Jesus the Celebrity?

My friend Mark Moore has lots of good things to say about following Jesus. Consider this excerpt an go and check out his full article & blog:

Suppose I answer my phone today and there is a woman’s voice on the other end of the line and she says, “Mark,” I am absolutely 100% positive that I will correctly recognize the voice if it is my wife calling. If, on the other hand, Tom Cruise calls me and simply says, “Mark,” I’m certain that I will say, “Who is calling?” Yes, I’ve seen Risky Business, Top Gun, Days of Thunder, all the Mission Impossibles, etc., but that doesn’t mean anything. I know my wife–I know about Tom Cruise.

I believe most Christians know about the celebrity Jesus. They’ve read a lot about him and they’ve seen a lot of his performances (from a distance), but they don’t know him as an intimate friend. They can tell you what major events occurred in his life and what things he’s said to others, but they don’t know him as one whose voice is recognizable whether it is loud and direct or soft and intimate. The result is that we often miss him when he calls. When the moment presents itself for us to respond to his voice, we are unsure whether or not it is actually him on the other end of the line…”Lord, surely that can’t really be you?!”

In order to know a celebrity and not just know about them, you have to be friends with them. Christians are in desperate need of rediscovering Jesus as a friend (John 15:15) and not a celebrity. READ FULL ARTICLE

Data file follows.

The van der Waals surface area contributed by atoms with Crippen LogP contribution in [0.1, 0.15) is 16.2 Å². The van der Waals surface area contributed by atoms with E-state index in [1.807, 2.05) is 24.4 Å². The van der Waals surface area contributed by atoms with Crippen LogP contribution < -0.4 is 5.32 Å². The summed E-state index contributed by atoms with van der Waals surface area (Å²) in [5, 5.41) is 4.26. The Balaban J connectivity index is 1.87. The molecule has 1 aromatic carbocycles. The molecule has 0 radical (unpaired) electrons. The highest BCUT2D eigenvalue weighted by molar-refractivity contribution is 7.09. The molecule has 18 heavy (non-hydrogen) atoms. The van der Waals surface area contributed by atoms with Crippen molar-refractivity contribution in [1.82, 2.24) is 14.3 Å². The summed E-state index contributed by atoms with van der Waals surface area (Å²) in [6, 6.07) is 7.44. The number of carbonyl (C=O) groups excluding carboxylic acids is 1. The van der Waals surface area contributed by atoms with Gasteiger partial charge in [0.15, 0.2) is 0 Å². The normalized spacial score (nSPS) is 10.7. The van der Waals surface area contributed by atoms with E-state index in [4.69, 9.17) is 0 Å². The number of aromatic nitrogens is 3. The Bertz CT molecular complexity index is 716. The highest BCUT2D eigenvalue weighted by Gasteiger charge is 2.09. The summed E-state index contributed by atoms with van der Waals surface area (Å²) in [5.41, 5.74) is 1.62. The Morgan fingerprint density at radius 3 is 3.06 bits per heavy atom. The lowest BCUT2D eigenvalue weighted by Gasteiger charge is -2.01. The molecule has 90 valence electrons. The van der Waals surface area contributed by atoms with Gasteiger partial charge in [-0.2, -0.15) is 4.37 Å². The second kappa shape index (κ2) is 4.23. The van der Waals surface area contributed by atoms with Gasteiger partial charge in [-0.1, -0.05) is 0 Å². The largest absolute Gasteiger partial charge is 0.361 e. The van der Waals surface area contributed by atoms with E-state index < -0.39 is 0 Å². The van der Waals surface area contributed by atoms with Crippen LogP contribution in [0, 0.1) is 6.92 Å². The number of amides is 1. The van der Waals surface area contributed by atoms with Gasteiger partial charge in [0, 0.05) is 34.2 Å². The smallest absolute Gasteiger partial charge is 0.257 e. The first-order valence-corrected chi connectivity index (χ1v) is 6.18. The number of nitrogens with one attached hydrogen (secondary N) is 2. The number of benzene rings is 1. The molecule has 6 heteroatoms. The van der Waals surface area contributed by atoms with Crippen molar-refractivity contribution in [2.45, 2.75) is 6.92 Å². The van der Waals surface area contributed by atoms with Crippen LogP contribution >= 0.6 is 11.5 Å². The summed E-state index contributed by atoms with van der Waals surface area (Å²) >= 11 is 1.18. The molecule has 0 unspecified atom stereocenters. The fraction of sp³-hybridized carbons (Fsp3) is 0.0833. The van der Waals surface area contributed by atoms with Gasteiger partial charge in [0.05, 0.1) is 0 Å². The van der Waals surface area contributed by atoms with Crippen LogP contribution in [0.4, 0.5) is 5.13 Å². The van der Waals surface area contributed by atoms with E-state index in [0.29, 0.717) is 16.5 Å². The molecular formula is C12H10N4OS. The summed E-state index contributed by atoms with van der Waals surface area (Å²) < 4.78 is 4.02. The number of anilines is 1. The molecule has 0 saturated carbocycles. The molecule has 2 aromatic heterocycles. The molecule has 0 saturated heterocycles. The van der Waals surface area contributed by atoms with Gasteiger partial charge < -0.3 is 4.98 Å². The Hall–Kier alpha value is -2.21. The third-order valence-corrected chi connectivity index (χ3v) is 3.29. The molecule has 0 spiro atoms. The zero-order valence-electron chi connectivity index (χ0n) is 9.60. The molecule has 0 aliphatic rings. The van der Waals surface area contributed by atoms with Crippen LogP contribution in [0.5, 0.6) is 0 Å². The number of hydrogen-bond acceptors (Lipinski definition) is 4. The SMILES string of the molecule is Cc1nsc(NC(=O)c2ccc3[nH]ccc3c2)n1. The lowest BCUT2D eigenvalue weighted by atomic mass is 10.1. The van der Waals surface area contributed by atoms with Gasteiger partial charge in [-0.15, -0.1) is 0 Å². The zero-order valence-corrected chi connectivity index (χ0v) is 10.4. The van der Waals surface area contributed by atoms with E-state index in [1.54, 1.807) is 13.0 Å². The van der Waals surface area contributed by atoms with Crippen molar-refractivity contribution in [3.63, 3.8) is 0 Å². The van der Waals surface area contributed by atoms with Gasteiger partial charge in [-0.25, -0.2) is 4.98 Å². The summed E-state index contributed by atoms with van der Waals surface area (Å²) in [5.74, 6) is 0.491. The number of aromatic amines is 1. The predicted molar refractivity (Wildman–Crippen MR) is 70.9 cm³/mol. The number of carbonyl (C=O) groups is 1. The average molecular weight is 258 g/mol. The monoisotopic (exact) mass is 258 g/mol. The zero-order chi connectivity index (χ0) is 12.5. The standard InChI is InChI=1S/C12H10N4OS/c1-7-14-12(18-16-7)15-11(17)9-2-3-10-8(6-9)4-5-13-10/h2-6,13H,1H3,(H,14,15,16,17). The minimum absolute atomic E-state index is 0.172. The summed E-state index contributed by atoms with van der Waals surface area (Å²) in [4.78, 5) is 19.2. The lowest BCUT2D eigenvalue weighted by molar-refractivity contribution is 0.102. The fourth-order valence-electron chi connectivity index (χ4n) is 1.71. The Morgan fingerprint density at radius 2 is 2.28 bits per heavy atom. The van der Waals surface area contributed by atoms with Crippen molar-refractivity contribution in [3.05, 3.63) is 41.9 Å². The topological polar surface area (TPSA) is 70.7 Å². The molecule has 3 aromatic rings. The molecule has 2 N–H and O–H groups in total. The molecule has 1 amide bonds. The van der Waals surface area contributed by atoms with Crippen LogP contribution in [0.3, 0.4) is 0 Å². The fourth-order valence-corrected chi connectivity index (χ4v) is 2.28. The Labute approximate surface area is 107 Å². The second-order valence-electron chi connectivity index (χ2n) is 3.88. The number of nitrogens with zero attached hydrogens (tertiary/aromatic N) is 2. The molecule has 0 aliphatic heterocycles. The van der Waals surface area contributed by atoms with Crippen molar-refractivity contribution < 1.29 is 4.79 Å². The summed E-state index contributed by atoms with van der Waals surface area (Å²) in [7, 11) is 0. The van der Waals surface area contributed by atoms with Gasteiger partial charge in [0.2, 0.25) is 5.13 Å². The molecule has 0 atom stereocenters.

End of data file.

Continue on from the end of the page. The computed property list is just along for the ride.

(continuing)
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  • Amen! This is why I find it important for the church to seek the gift of prophecy even more, as 1 Cor 14:1 tells us. Then we will really see and hear the Lord, not just hear about Him.


  • While these are interesting thoughts, I am not entirely sure I agree. The celebrity/friend contrast is useful for thinking about commitment and intentionality, but it can also be misleading to people who, like me for many years, cannot find a way to reconcile the intimate “friendship” language with the silence and absence of personal connection we actually experience. To this latter group, I believe the common emphasis on personal relationship sets up a false expectation that, when not met, leads to needless beating up on oneself for not experiencing what everyone else does. The disciple should not be placed in the position of having to choose between faking a faith they do not experience, or living in the bitter disappointment of having been denied the blessing others claim.